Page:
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During the past two years Harvard has begun to reclaim the dominance it held over Eastern sailing in the early sixties, and one of the reasons for this resurgence is All-American Robbie Doyle.
Doyle placed first at the North American Intercollegiate Single-handed Championships in Wisconsin in June for the second straight year, thus capping a very successful personal season and earning him All-American honors, also for the second straight year.
Two of 'em
Ironically, Doyle faced the stiffest challenge at the single-handeds from his brother Richie, an All-American at Notre Dame and the 1970 College Sailor of the Year.
The two Doyles are products of the Pleon Yacht Club in Marblehead, where a high-powered sailing program for juniors has developed a string of good sailors. Among Robbie's early adversaries were Tim Bernard, who finished third at the 1970 North American Single-handeds, and Steve Milligan, now M. I. T.'s top skipper.
"Robbie is aggressive enough to be a good sailor, and he has the confidence," Harvard sailing coach Mike Horn said last night. "These are the two things it takes to win; you just can't go out and round the buoys," he added.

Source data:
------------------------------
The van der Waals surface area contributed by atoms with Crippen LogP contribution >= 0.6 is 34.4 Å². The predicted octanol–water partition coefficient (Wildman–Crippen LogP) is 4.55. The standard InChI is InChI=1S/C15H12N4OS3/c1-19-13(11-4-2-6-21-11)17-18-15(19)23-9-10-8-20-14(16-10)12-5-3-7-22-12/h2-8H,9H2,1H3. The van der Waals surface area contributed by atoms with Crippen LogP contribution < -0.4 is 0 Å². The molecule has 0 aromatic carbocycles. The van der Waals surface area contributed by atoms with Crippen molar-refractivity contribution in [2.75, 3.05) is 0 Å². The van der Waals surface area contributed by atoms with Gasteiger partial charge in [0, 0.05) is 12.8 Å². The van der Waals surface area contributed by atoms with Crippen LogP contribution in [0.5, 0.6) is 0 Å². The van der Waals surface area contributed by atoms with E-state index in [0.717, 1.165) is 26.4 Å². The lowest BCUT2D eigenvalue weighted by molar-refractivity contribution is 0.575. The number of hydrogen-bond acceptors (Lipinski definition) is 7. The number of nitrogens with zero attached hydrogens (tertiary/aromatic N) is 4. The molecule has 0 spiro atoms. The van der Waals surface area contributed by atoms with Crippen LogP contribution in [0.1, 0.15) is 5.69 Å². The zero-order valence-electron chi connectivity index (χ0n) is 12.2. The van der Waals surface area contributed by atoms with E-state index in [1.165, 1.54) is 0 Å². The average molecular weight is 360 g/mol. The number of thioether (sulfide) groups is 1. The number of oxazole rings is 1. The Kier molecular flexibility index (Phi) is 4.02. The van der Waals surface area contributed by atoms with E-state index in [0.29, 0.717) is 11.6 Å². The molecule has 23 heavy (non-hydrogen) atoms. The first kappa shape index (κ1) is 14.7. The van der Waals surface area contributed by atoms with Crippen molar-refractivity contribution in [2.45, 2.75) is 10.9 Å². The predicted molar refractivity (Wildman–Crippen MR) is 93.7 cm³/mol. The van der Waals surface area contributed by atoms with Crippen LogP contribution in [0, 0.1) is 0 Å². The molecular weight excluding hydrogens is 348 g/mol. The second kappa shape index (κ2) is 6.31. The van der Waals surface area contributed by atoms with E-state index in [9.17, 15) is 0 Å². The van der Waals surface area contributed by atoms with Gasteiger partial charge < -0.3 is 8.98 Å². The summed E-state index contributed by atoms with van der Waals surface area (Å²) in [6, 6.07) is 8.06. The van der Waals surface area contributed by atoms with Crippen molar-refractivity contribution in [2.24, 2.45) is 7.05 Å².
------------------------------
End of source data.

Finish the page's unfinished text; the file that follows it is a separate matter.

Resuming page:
In addition to two crowded seasons of sailing each year, Robbie sails constantly during the summer. This summer he sailed in three classes in the open North American Championships. He became the first college sailor to win the open single-handed championships; he crewed for the winner in the Soling class; and sailing in a tempest for the first time he crewed for a friend, and the two took second in that class.
Used to sailing in the sea, Robbie finds the windy Charles is no haven. "It's like two different sports," Robbie said. "The Charles is like a card game, and things happen very fast. You can't always develop plans the way you can on the ocean."
Robbie was the first Harvard sailor to win the North American single-handeds and the first and only one to gain All-American-an institution established in 1970.
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